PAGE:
Sweet Lorane Community News, May 25, 2023

The Chronicle
Sweet Lorane Community News
May 25, 2023
By Pat Edwards
I want to thank the doctors and nurses in the ER at the Cottage Grove Hospital for their prompt and kind care of me last Wednesday when I injured my foot. It was such a weird situation when it happened and the mental visuals of how I must have looked when it occurred brings a smile now, but was not too funny at the time. I was watering my flowers along the front of our house which sits on a hill overlooking Territorial. The flower bed runs along the very edge of the slope. I have the first 4′ drop-off cleared and it is covered with bark mulch. The rest of the 25′ or so slope is covered by heavy underbrush growth, including blackberries, which I try to keep at bay as much as possible. Somehow, as I walked along the top of the flower bed, I began to lose my balance and began to fall. I knew that if I continued head-first down the hill, I would end up in the blackberries which would probably keep me from rolling further, but would not be pleasant. I don’t know how I did it, but I was able to land on my feet at the bottom of the first 4′ drop, facing in the opposite direction, and remain standing. It was then a matter of crawling my way back up the 4′ incline and trying to repair what was left of my dignity. Those mental visions that I then began to have involved amazing Olympic gymnasts I loved watching through the years… Olga Korbut, Cathy Rigby, Mary Lou Retton, Simone Biles… you know, those young, slender-but-muscular powerhouses… and try to compare them to my 80-year old crepe-skinned body. When my heart-rate began to slow, and I thought I was home free, I was able to laugh about it to myself.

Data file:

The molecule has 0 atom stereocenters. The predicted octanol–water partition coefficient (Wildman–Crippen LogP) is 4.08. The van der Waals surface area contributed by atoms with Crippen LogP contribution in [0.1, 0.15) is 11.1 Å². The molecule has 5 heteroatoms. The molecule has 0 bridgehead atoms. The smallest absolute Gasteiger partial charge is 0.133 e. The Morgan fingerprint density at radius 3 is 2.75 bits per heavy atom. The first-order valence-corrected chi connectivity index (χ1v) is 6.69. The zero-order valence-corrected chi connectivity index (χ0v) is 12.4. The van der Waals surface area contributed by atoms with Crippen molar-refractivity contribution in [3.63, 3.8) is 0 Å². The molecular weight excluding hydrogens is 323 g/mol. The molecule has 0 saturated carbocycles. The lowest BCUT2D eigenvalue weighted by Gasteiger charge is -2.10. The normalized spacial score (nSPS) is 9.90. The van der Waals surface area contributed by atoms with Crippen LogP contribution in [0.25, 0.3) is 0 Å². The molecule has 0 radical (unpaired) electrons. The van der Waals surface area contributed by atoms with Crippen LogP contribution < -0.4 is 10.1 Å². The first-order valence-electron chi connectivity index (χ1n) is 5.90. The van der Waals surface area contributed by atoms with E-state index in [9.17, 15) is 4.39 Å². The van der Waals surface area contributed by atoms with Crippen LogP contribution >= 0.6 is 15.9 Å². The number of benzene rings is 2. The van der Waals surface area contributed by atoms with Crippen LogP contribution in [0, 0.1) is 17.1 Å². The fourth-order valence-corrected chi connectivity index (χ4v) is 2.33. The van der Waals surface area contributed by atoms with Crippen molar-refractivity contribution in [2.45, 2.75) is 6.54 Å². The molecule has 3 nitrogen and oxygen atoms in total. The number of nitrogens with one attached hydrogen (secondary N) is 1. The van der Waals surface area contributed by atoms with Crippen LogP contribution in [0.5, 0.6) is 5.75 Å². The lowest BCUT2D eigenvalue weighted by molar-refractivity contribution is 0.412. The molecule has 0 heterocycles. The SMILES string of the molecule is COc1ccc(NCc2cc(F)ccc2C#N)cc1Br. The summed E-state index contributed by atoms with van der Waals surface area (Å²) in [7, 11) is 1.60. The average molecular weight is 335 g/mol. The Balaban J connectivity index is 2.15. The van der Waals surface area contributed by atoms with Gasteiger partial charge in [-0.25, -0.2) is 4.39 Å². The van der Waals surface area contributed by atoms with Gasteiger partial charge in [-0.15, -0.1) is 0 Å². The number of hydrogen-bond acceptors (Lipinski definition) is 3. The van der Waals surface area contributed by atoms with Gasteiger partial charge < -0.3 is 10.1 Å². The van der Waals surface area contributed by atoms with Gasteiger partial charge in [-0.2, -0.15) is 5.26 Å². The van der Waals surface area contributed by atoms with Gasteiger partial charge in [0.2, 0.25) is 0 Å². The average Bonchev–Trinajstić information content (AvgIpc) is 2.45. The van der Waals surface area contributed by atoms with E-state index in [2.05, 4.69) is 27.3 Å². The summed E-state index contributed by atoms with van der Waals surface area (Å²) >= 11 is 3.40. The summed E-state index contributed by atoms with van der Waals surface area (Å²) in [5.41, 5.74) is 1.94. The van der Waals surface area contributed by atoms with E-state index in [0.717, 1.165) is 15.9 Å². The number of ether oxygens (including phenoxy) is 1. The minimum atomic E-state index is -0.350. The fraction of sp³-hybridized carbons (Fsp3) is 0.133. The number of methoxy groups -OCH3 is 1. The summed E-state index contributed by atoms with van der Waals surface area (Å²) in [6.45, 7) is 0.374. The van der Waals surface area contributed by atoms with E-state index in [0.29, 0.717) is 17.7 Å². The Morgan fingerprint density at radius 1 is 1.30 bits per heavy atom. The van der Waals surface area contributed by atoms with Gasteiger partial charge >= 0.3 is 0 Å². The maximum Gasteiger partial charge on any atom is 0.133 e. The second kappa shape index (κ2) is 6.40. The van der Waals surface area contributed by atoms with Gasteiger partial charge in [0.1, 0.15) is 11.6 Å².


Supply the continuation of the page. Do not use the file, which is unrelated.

“But,” you say, “how did you end up at the ER?” Well, I was fine for a while following my “physical feat,” but after finishing the my work in the flower beds, I went in the house to rest my back on the couch for a while. When I got up, though, the bottom of my left foot began hurting terribly. It felt like there were large rocks in my shoe and I could barely walk. The pain would not go away and progressively got worse. I soaked my foot in hot water for awhile and tried ice, but nothing helped it and it became swollen. I usually have a high threshold of pain, but it actually brought me to tears. Our daughter, Gloria, arrived about that time to pick up Grizz, her English Mastiff—our grandpuppy—who stays at our house many days. She took one look at me and said we were going to go to the ER. She alerted her sisters and brother and by the time we got to Cottage Grove, our son, Rob, was there with a wheelchair to greet us. As we entered the ER, my visions had changed to those of Jim and me embarking on our upcoming June vacation to Eastern Canada—Quebec, New Brunswick and Nova Scotia—Jim pushing his walker and me in a cast and on crutches.
Fortunately, the x-rays showed no sign of a fracture and the diagnosis was a sprain that did not begin to hurt until the swelling began to affect it. Rob, a 30-year surgical assistant for Slocum Orthopedics, guessed that I sprained the plantar fascia tendon on the bottom of my foot which is exactly where I was feeling much of the pain. Two days later, I am walking almost normally on the foot again, thanks to over-the-counter pain relievers and a reduction in the swelling.
I am aware that, at my age, I need to be more cautious about potential falls. This was my second one in about a month’s time. The first time, I tripped over a log on our property and skinned up a knee pretty badly. Fortunately, neither injury will affect my otherwise fairly good health, but I know only so well that the next one could.
All of us need to be aware that our lives can change in an instant, so we need to make the most of each moment and not put off the things we are still able to enjoy with our loved ones.
And, above all, we need to consciously count our blessings each day.

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